Bright and colorful jelly bean science

After introducing the letter Jj this week, we reinforced our new letter’s sound with some j-j-jelly bean science…

Jelly-bean-science-by-Teach-Preschool

For this activity, each child started with their own cup of assorted jelly beans…

Jelly bean science by Teach Preschool

The children then took their cup of jelly beans and sorted them by colors into our re-purposed fruit tray…

Jelly bean science by Teach Preschool

The children worked together as a team to get all the jelly beans sorted by color into the trays. It is always super cool to watch the kids concentrating on the process, working together, helping each other, and talking to each other as they go along…

Jelly bean science by Teach Preschool

When all of our cups were empty, we were left with a full tray of beautifully sorted jelly beans…

Jelly bean science by Teach Preschool

Along the way, the children were given the opportunity to pick out a few jelly beans from their own cup to taste which gave this process a multi-sensory experience…

Jelly bean science by Teach Preschool

Once the jelly beans were sorted, each child was invited to choose two or three of one color of jelly bean (from the center tray) to put back into their cups…

Jelly bean science by Teach Preschool

Then the children used the pitchers to add water to their of the cups.  And then they stirred the jelly beans around in the water…

Jelly bean science by Teach Preschool

As the children stirred their jelly beans around the water, we asked the question, “What do you think will happen if we leave our jelly beans in the water?”

Jelly bean science by Teach Preschool

The children suggested that the water might change color, but after a minute or two of stirring, our jelly beans looked the same and for the most part, so did our water except it did have kind of a film starting to show up…

Jelly bean science by Teach Preschool

The children continued to stir and some of the children were beginning to see a slight change in the color of water but we decided to set our cups up on a shelf while we went outside to play and then come back and observe them later…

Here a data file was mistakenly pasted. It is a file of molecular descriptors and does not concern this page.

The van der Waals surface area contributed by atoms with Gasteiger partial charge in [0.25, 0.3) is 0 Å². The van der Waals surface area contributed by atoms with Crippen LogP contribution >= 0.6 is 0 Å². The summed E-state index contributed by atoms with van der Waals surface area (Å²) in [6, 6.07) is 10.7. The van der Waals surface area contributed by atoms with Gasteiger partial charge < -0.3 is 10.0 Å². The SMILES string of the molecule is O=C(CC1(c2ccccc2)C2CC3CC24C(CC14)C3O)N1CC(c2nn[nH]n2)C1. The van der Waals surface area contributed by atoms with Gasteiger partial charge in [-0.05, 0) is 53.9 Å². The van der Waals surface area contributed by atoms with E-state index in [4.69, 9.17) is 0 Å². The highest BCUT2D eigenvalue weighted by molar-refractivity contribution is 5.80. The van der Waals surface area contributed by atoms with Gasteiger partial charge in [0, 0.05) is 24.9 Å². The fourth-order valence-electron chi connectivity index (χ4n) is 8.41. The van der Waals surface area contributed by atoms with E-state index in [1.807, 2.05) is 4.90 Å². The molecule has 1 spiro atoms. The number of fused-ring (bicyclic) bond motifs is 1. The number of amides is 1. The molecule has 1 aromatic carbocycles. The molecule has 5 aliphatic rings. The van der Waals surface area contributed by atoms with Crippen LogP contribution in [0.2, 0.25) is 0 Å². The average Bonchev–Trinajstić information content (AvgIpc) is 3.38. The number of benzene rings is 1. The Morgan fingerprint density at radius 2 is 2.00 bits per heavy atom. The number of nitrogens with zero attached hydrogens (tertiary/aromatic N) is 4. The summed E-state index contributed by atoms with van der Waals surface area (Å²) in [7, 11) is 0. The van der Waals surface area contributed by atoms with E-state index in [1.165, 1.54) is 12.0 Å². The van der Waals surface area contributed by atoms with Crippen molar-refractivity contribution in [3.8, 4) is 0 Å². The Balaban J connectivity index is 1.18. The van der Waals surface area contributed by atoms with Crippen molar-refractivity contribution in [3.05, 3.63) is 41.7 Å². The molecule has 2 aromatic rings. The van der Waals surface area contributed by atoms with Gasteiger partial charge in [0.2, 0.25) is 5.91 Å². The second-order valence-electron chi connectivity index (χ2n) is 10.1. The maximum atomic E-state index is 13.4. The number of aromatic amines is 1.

Jelly bean science by Teach Preschool

As soon as we came back inside the classroom, the children immediately went over to check on their jelly bean cups.  And you know what?  The water did change color and the jelly beans were beginning to turn white…

Jelly bean science by Teach Preschool

We left the jelly beans in our water overnight and by the next day, the beans were completely white and the water went from clear to a new color. We wondered what would happen to the jelly bean if we left it in the water all week. By the way, some of the children added more than one color of jelly bean to their water so in this case, the water turned to kind of a green color…

Jelly bean science by Teach Preschool

Needless to say, this jelly bean science experiment was loads of fun with lots of opportunities to ask “what if” questions.  It was also a great experiment for using all of our senses along the way…

Jelly bean science by Teach Preschool

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By | January 18th, 2014|Categories: Science and Nature|Tags: , , , |8 Comments

Gummy bear science

I love it when I find a new and simple way to explore a scientific process with my students and today I want to share with you our gummy bear science…

Gummy Bear Science by Teach Preschool

Before I share a description of our  gummy bear science, let me first introduce you to a new book titled, “Candy Experiments,” by Loralee Leavitt. When Loralee offered to send me a copy of her book, I was super excited to check it out…

Candy Experiments by Loralee Leavitt 001

“Candy Experiments” is a wonderful book of simple candy experiments that range from “The Incredible Growing Gummy Worm” to  “Marshmallow Aqua-Squash.”  For each candy experiment, Loralee shares “What you will need,” “What to do,” and   “What is happening” in simple to follow directions. Loralee also provides additional tips along the way and wonderful photos of each process to help you visualize the process before you try it just a bit. You can learn more about this book and purchase a copy for yourself by clicking here: “Candy Experiments” by Loralee Leavitt.

Candy Experiments by Teach Preschool

Our class has already tried three of the experiments in “Candy Science” including “How to Sink a Marshmallow” and the candy cane rainbow shown below. Loralee emailed me and told me about the candy cane rainbow but there is a version of this process in her book using peppermint candies….

Candy Cane Rainbow by Teach Preschool

So now onto gummy bear science which my students loved.  In the “Candy Experiments” book, Loralee used gummy worms for this process but I thought we would try it with gummy bears since we were already on the topic of bears…

Gummy Bear Science by Teach Preschool

To begin the process, each child filled their clear plastic cup about half way up with water…

Gummy Bear Science by Teach Preschool

The children selected one gummy bear and dropped it into their cup of water.  The children smelled the water, smelled the bear, and even asked to taste the bear.  I told them if they could wait until after we completed our gummy bear science that I would give them each a gummy bear to taste…